Illustrious? At Risk?

What Germany are these journalists writing about?

Merkel

Merkel’s illustrious reign is at risk of being tarnished. Huh?

That nobody really much cares about or follows what is going on in Germany is one thing but to start churning out science fiction about a parallel German universe is simply irresponsible.

There is nothing “illustrious” about Angela Merkel’s “reign” and there is absolutely, positively no risk that it could become tarnished. It already is tarnished. It can’t get more tarnished than it already is, in fact. Ask any German on the street and he/she will tell you. The journalists at CNBC ought to consider giving that a try.

Sakrileg, the German word for sacrilege: the violation or misuse of what is regarded as sacred. I’m about to go there. Has German Chancellor Angela Merkel been a disaster for Europe, and is her prolonged tenure at the Federal Chancellery extending the region’s problems rather than holding them back?

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Meet The New Crisis

Same as the old crisis. So like what, me worry?

Crisis

“I think there is no need to talk about a euro crisis,” German Finance Minister Wolfgang Schaeuble said after Italian voters defeated the referendum on constitutional amendments. “I think we should see the situation in Italy with a certain calmness. That is how democratic and constitutional processes work in the member states. The Italians have decided, that is to be respected. They will make the best of it.”

I admire his serenity (Greece, Brexit, Italy…). And I’d also like to know what kind of tranquilizers this guy is on.

Die Lage in Italien heute besser als vor zwei Jahren.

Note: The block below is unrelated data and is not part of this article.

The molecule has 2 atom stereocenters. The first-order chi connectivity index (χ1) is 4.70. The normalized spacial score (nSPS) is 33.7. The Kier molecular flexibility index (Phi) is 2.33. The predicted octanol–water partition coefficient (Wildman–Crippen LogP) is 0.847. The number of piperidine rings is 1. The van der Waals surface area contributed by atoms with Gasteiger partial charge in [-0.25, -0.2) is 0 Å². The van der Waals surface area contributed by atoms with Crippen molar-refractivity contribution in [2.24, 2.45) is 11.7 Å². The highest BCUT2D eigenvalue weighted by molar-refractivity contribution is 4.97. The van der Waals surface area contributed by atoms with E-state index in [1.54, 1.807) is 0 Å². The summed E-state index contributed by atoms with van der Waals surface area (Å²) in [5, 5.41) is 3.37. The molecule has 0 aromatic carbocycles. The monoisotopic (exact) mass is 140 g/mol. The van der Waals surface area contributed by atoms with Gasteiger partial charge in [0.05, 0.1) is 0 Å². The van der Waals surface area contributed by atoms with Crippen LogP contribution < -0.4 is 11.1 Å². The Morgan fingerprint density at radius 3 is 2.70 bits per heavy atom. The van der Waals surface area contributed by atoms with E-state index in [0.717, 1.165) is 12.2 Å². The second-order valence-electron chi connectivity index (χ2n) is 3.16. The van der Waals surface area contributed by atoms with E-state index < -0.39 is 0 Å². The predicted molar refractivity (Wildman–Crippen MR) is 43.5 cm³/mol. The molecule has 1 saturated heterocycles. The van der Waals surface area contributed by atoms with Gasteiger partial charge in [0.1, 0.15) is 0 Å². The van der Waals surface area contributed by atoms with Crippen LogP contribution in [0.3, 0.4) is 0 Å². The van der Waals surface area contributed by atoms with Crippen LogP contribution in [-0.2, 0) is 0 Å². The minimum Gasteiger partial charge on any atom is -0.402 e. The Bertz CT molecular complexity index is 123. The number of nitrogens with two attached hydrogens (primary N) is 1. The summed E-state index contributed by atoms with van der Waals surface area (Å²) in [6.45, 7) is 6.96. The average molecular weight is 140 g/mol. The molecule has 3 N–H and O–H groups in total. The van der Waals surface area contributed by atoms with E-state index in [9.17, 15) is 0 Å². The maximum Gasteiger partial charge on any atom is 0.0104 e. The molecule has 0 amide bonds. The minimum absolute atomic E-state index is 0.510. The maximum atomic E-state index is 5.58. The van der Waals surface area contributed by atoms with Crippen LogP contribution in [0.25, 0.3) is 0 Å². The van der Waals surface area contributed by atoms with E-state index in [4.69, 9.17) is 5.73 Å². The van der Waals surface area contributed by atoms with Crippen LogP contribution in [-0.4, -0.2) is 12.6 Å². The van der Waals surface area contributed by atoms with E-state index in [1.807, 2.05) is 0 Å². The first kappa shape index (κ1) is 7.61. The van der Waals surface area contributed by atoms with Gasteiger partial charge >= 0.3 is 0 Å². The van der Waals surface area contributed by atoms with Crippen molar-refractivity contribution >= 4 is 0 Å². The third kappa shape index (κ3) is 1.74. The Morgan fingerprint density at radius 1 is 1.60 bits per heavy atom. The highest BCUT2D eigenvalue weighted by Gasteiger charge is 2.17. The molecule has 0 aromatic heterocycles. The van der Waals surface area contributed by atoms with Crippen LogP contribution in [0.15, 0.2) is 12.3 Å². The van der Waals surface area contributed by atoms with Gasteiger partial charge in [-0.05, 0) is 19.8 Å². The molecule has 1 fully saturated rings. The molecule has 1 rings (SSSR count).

It’s Good To Be In A Crisis

Money is like water (or maybe like beer). It has to go somewhere. And 40 billion euros just made its way to Germany.

Crisis

While fear has driven money away from Greece and Spain and co, making the government cost of repaying debt in these countries seem prohibitive, in Germany it has been quite different. Fear has boosted Germany coffers…

One thing is for sure, putting it in Greek bonds is risky. Spanish, Italian and Portuguese bonds don’t seem much safer either. But German bonds, in contrast, feel as safe as a safe house in a land with no crime. In fact so safe are German government bonds or bunds, perceived to be, that there have been times when the yields on some of them have been negative.

So actually, Germany has done rather well out of fear created by the euro crisis – or should that be the other way around – a euro crisis created by fear?

And We Don’t Trust That Dad Gum Internetz Neither

One in seven Germans shuns the Internet completely.

Shun

Those are actual Germans up there shunning the actual Internet with an actual laptop, I think.

Totally unrelated PS: Profiteering: Crisis Has Saved Germany 40 Billion Euros

Mutually Assured Disillusionment

And here you thought that the Germans could bitch and moan about Europe.

Moan

And boy can they ever. But the reigning Weltmeister of Whining is now suddenly getting some unexpected stiff competition from France, of all places (with Spain, Italy and Greece picking up speed in the griping department, too).

“No European country is becoming more dispirited and disillusioned (with Europe) faster than France,” according to a Pew Research Center report, released in Brussels and Washington. “The French are negative about the economy, with 91 percent saying it is doing badly, up 10 percentage points from 2012.”

France’s malaise with the European Union’s outlook is more similar to sentiment in Spain, Italy and Greece than it is to the mood in Germany, which is the only EU nation of eight surveyed where at least half the public backed giving more power to Brussels to deal with the economic crisis.